Nato warns of strike against cyber attackers
owen at delong.com
Wed Jun 9 05:30:01 UTC 2010
On Jun 8, 2010, at 9:06 PM, JC Dill wrote:
> Dave Rand wrote:
>> I'm fond of getting the issues addressed by getting the ISPs to be involved
>> with the problem. If that means users get charged "clean up" fees instead
>> of a "security" fee, that's fine.
> "I urge all my competitors to do that."
> The problem isn't that this is a bad idea, the problem is that it's a bad idea to be the first to do it. You want to be the last to do it. You want all other companies to do it first - to charge their customers more (while you don't charge more and take away some of their business) to pay for this cost.
Heck, at this point, I'd be OK with it being a regulatory issue. Perhaps we need regulators to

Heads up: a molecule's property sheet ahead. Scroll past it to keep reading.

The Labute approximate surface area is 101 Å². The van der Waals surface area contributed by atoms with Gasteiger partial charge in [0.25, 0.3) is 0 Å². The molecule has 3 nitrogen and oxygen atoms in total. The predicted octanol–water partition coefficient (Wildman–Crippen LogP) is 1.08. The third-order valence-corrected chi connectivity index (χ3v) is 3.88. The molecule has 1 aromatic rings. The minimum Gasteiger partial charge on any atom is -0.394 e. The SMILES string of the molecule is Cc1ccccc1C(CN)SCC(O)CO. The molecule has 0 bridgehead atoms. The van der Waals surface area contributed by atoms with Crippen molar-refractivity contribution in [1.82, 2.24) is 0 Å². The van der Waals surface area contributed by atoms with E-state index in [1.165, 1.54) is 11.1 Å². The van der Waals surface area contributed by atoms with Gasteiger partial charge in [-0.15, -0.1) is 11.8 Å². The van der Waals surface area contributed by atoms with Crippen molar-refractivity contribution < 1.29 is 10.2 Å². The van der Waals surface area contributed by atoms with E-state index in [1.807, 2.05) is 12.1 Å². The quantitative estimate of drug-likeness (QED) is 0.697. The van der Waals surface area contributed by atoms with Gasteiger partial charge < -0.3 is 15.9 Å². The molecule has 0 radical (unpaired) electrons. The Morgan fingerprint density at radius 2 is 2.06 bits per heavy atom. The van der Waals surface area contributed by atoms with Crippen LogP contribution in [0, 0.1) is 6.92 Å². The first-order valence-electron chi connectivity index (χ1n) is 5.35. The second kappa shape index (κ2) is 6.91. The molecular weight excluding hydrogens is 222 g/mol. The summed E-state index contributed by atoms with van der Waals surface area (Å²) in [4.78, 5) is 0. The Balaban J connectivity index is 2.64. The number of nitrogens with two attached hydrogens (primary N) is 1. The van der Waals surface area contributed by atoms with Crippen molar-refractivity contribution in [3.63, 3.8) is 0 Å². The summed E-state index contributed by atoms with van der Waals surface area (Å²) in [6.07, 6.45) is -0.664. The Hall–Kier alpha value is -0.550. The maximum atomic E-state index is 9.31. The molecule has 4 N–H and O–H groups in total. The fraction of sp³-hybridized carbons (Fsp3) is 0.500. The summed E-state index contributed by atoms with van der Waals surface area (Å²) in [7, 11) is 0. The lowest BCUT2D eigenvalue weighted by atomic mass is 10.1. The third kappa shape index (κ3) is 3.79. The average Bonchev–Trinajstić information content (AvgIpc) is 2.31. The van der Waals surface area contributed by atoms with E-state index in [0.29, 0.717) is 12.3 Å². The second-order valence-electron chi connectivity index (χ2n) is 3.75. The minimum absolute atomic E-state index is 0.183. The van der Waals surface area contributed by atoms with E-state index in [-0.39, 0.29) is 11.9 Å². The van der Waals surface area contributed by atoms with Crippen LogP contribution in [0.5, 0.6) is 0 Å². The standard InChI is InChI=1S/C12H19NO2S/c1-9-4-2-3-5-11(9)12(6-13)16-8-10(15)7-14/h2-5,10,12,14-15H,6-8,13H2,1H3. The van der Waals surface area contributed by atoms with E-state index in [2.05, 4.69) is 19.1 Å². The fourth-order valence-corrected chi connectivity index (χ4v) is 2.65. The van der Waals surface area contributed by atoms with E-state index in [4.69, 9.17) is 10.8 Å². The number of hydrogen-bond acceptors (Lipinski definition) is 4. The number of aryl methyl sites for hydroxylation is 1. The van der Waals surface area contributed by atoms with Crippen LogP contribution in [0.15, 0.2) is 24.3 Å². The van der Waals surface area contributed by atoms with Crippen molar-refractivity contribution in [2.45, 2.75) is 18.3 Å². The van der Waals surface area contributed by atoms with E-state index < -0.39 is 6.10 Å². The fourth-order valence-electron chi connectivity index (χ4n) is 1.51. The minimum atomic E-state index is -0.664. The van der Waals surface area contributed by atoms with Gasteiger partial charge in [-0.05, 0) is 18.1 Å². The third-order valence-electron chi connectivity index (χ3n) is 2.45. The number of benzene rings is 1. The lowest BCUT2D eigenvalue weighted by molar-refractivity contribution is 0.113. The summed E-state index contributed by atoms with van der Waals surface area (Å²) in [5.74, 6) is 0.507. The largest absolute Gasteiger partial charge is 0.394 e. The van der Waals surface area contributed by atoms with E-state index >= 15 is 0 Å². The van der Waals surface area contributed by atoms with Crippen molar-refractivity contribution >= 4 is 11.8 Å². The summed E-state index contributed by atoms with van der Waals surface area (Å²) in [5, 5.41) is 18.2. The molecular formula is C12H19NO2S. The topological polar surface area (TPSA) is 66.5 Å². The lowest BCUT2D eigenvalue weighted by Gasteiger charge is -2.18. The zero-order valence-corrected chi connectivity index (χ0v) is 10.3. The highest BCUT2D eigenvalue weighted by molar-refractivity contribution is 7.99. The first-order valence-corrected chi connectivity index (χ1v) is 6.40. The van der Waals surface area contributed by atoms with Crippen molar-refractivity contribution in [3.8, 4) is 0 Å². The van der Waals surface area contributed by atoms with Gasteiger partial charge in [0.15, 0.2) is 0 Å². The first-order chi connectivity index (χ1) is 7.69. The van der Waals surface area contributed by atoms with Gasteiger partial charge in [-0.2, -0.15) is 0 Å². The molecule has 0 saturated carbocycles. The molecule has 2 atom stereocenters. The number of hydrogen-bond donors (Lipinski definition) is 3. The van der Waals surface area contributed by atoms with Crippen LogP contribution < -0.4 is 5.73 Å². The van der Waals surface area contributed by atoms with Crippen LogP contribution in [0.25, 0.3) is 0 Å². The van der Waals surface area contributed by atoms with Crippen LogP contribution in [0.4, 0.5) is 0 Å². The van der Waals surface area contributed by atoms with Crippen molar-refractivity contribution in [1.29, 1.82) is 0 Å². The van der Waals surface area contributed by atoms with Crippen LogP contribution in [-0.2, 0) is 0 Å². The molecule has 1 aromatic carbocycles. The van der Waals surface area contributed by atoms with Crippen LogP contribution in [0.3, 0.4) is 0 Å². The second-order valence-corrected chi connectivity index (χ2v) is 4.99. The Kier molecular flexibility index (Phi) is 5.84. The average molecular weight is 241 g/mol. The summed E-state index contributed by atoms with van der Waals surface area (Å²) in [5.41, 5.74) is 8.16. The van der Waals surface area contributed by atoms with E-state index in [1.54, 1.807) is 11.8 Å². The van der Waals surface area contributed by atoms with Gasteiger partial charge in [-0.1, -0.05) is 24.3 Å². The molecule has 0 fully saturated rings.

step in and put forth something like the following:
1. An ISP who receives an abuse complaint against one of their customers shall not be
held liable for damages to the complainant or other third parties IF:
A. Said ISP investigates and takes remedial action for valid complaints within 24
hours of receipt of said complaint.
B. Said ISP responds to said abuse complaint within 4 hours of their determination
including the determination made and what, if any, remedial action was taken.
C. If the complaint was legitimate, the remedial action taken by said ISP causes
the reported abuse to stop.
2. Any ISP who takes remedial action against one of their customers as outlined
in the previous section shall charge their customer a fee which shall not be
less than $100 and not more than the ISP's full costs of investigation and
I'm not saying I necessarily like the idea of more regulation, but, if we as an industry
are unwilling to solve this because of the above competitive concerns, then, perhaps
that is what is necessary to get us to act.
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